Air travel while pregnant
By East Melbourne Obstetric Group
These days everyone travels by air for work and pleasure. You will likely want or need to fly during your pregnancy and information about safety can be confusing. If you are thinking of air travel while pregnant by either short haul (under four hours), medium or long haul (over four hours) flights we have put together information to help you.
Will flying harm me or my baby?
• If your pregnancy is straightforward, flying is not harmful for you or your baby.
• There is no evidence that the changes in air pressure and/or the decrease in humidity have a harmful effect on you or your baby.
• There is no evidence that flying will cause miscarriage, early labour or your waters to break.
• Anyone who flies is exposed to a slight increase in radiation. Occasional flights are not considered to present a risk to you or your baby.
When is the safest time to fly during pregnancy?
• Before 37 weeks, if you are carrying one baby. From 37 weeks of pregnancy you could go into labour at any time, which is why many women choose not to fly after this time.
• Before 32 weeks, if you are carrying an uncomplicated twin pregnancy.
Most airlines do not allow women to fly after 37 weeks, or require a medical note from your local GP to deem it safe to fly. It may also be more difficult to get travel insurance after 35-37 weeks.
Am I at increased risk of problems if I travel by air?
Some pregnant women may experience discomfort during flying. You may have:
• swelling of your legs due to fluid retention (oedema)
• nasal congestion/problems with your ears – during pregnancy you are more likely to have a blocked nose and, combined with this, the changes in air pressure in the plane can also cause you to experience problems in your ears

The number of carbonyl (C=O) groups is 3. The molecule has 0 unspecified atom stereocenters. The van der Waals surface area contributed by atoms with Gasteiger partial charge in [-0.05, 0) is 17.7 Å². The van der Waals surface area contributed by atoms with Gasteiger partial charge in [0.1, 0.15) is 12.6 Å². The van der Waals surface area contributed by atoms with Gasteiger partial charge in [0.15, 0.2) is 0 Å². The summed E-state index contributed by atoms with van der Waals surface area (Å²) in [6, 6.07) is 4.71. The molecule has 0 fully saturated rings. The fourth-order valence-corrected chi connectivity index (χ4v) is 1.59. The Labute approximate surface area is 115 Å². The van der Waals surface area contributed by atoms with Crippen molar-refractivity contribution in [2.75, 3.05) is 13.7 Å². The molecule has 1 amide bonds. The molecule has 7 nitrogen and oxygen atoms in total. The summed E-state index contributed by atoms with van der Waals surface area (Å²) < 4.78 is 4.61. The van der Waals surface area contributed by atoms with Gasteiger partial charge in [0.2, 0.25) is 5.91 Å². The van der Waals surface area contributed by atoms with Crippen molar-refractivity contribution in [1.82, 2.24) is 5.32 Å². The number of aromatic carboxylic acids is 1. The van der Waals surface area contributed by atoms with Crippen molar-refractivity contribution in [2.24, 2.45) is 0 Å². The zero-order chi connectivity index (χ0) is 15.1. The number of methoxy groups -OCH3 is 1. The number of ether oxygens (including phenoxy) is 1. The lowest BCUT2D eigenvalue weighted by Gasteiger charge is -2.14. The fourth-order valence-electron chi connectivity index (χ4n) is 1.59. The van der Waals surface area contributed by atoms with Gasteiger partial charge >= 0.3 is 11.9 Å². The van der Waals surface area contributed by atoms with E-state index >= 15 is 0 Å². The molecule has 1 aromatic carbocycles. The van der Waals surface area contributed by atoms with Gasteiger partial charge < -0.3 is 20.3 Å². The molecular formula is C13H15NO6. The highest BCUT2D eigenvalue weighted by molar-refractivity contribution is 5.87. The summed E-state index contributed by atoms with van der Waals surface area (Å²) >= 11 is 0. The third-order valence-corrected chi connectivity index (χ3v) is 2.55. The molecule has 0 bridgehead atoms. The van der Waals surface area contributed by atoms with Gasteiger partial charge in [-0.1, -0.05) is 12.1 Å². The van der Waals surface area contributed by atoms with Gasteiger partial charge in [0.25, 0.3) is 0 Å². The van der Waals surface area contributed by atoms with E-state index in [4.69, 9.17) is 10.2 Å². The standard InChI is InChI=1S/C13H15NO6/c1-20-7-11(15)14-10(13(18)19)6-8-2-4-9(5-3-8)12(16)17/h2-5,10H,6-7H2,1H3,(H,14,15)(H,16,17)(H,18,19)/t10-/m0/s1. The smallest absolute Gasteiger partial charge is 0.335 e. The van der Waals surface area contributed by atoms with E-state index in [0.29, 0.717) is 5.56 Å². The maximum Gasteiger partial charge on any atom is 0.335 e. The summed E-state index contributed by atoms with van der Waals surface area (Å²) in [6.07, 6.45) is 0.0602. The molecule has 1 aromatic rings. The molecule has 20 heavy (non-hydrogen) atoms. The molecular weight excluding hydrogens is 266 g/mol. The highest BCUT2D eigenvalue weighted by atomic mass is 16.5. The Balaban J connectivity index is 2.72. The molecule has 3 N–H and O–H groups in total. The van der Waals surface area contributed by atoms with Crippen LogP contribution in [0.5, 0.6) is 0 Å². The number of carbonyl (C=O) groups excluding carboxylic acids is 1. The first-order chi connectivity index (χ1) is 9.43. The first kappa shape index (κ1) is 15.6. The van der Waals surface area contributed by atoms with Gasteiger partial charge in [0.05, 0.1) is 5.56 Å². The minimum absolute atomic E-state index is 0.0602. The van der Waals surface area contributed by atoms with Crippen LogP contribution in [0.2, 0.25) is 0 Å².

• pregnancy sickness – if you experience motion sickness during the flight, it can make your sickness worse.
Deep vein thrombosis (DVT)
A DVT is a blood clot that forms in your leg or pelvis. If it travels to your lungs (pulmonary embolism) it can be life threatening. When you are pregnant and for up to six weeks after the birth of your baby, you have a higher risk of developing a DVT compared with women who are not pregnant. There is an increased risk of developing a DVT while flying, due to sitting for a prolonged length of time. The risk of a DVT increases with the length of the flight. Your risk is also increased if you have additional risk factors such as a previous DVT or you are overweight.
How can I reduce the risk of a DVT?
If you are taking a short haul flight (less than four hours), it is unlikely that you will need to take any special measures.
To minimise the risk of a DVT on a medium or a long haul flight (over four hours), you should
• wear loose clothing and comfortable shoes
• try to get an aisle seat and take regular walks around the plane
• do in-seat exercises every 30 minutes or so – the airline should give you information on these
• have cups of water at regular intervals throughout your flight